This course on “global” food systems boasts a class list that’s truly international.
People participating in “Sustainability of Food Systems: A Global Life Cycle Perspective” are from 138 countries. That’s because it’s a MOOC — a massive, open, online course that’s free to anyone who wants to join in.
Jennah Fannoun is one of 27,500 enrollees. She’s a soon-to-be senior at the University of Minnesota majoring in environmental studies. So the topic’s familiar. But the class makeup is not.
“The way you have people from everywhere giving their opinion is a very different thing,” she said. “You can hear firsthand from someone in Egypt.”
The course’s instructor, Jason Hill, a McKnight Land-Grant Professor, has been thrilled by the international interaction. By the first post on the class’s forum, “I could see that people were already starting to think globally,” he said. “They were realizing that there are these similarities that unite us worldwide.”
One lesson: Students perused photographs from the book “Hungry Planet.” Each features a family — from countries including France, Chad and Bhutan — with a week’s worth of groceries.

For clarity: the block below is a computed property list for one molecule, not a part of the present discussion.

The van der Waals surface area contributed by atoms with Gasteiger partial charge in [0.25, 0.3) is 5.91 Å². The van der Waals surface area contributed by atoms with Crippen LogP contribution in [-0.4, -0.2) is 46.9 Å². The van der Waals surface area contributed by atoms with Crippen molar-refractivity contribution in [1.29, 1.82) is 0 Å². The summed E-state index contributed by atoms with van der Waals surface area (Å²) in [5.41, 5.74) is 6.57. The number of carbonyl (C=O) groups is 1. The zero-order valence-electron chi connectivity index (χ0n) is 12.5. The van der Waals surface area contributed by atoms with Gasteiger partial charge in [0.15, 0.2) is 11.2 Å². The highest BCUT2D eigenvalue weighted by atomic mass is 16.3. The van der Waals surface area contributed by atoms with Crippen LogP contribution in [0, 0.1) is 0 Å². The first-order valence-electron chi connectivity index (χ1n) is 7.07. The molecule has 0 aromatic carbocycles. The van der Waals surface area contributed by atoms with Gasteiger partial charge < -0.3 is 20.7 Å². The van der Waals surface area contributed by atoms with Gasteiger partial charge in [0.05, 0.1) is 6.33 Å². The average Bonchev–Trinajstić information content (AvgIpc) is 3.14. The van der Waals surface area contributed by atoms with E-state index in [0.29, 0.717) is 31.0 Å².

In a video, Hill asks the students to study each slide: “Are the families eating a lot of food that comes pre-prepared? Fast food, perhaps? Or is it things that they need to cook themselves?” Then he took a poll: Which diet is the healthiest? The most appealing based on taste? The most sustainable?
They answered: Guatemala looks healthiest. Italy looks tastiest. Ecuador appears to be the most sustainable. They debated what makes a diet “sustainable” in the forums.
Hill is watching closely. Of the 27,500 who signed up, 15,000 have participated. About 10,000 have watched a video, and 5,000 have taken a quiz.
MOOCs have been criticized for their high “dropout” rates, but Hill’s not too concerned.
“People have different things they want to get out of the course,” he said. “Some people like sitting back and seeing what others do. Others are very active There’s no one right way to do this.”